NJ judge releases Ivy League student charged with murdering her mom
ELIZABETH — A state judge who has been criticized for her apparent deference for criminal defendants this week rejected a prosecutor's request to detain a college student accused of stabbing her mother to death.
Prosecutors in Union County are appealing Superior Court Judge Lara DiFabrizio's decision on Wednesday to release 22-year-old Malika Jones to house arrest while she awaits trial on first-degree murder and weapons charges.
Under the state's new bail reform laws, most criminal defendants get released from jail before trial although defendants charged with serious violent offenses in many cases are kept behind bars.
DiFabrizio granted the prosecution's request of a stay of her decision, meaning Jones will remain locked up at Union County Jail pending the appeal.
DiFabrizio is the same judge who last year allowed an accused child rapist to be released from jail and go on vacation out of state.
And her decision in the Jones murder case came two days after a panel of appellate judges overturned another one of her decisions — this one involving a man accused of resisting arrest in Elizabeth, charges that DiFabrizio threw out during a detention hearing because she didn't believe the arresting officer told the truth in his affidavit.
DiFabrizio, who was appointed in 2017 by then-Gov. Chris Christie, has now had three of her detention decisions overturned on appeal.
According a report on NJ.com, which covered the detention hearing on Wednesday, DiFabrizio said that the bail reform law required her to look beyond the charges. She said she took into consideration nearly three dozen letters of support submitted on the defendant's behalf, the report said.
Prosecutors say Jones stabbed her mother, 57-year-old Inell Jones, in their Rahway home last month after the two argued about going back to school. Jones is enrolled at Barnard College. Prosecutors said Jones waited 20 minutes before calling 911, NJ.com reported.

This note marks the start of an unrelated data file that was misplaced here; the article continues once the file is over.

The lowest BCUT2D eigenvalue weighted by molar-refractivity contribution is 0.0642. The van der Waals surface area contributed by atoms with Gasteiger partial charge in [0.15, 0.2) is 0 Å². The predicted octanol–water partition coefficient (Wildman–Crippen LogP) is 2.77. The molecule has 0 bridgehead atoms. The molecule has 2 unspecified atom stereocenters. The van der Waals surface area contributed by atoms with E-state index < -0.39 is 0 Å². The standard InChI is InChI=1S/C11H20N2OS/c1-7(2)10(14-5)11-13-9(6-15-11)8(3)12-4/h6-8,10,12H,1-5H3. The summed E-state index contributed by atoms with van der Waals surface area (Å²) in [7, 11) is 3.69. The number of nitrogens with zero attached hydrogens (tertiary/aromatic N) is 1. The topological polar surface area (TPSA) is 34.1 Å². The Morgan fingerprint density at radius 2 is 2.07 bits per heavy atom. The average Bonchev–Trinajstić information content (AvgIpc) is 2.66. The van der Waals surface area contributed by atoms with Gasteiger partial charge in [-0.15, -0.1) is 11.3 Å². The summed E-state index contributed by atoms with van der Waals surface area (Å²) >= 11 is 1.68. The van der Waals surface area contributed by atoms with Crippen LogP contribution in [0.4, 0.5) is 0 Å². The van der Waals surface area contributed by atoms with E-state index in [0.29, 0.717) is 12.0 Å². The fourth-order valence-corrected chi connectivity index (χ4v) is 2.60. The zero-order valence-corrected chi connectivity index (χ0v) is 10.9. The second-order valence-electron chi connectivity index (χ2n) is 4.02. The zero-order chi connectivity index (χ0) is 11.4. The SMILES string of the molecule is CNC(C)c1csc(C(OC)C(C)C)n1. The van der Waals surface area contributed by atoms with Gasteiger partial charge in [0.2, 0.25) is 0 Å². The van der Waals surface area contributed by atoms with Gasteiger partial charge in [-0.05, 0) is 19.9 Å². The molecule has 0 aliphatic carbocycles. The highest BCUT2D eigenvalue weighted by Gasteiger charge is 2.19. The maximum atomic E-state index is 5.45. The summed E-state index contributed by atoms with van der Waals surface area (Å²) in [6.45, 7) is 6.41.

Jones' attorney, Raymond Hamlin, said she acted in self-defense and argued that his client was exceptional because she was in "an Ivy League school," according to the NJ.com report. Hamlin did not return New Jersey 101.5's request for comment on Thursday.
The Union County Prosecutor's Office on Thursday declined to comment on DiFabrizio's decision in the murder case or on the appellate decision.
A two-judge panel on Monday sent the resisting-arrest case back to DiFabrizio, saying that the judge failed to give prosecutors a chance to make their arguments.
Elizabeth drug officers arrested Markell Pierre on Sept. 19. Police said Pierre and his brother approached officers who were trying to arrest someone else at Jefferson Park.
During his detention hearing, Pierre's attorney provided DiFabrizio with video that the Pierre brothers had taken of the encounter.
DiFabrizio, who watched the video behind closed doors with the defense attorney and assistant prosecutor, said the footage contradicted the affidavit of probable cause because it showed that the arrest was sparked by the brothers recording the officer.
"At no time prior to or during the grabbing and take down of defendant did Det. Gonzalez advise defendant that he was under arrest, as set forth in the affidavit," the judge reasoned, adding that the video also shows that the officer did not need to use a "compliance hold" to retrieve handcuffs because the cuffs were already in his hands.
The appellate judges noted that DiFabrizio prevented the assistant prosecutor from explaining the video or providing other evidence in response, cutting him off "each time he attempted to respond to what defendant had offered."
"Anything you say really wouldn't change this court's mind, based on what I saw on that, on that video," DiFabrizio told the prosecutor during the hearing.
The appellate panel overturned the dismissal of charges and ordered a new hearing to allow prosecutors to argue the merits of the video and probable cause.
In July, DiFabrizio allowed sanitation worker Daniel Williams to return to his Franklin Township home without house arrest or ankle monitoring after he was accused of repeatedly raping a 7-year-old girl years earlier.
In October, she released East Orange police Sgt. Edward Giles, who is accused of raping and molesting some of the 50 children he knew as a foster parent and youth coach, to house arrest with ankle monitoring.
Prosecutors opposed both decisions but did not appeal either.
Sergio Bichao is deputy digital editor at New Jersey 101.5. Send him news tips: Call 609-359-5348 or email firstname.lastname@example.org.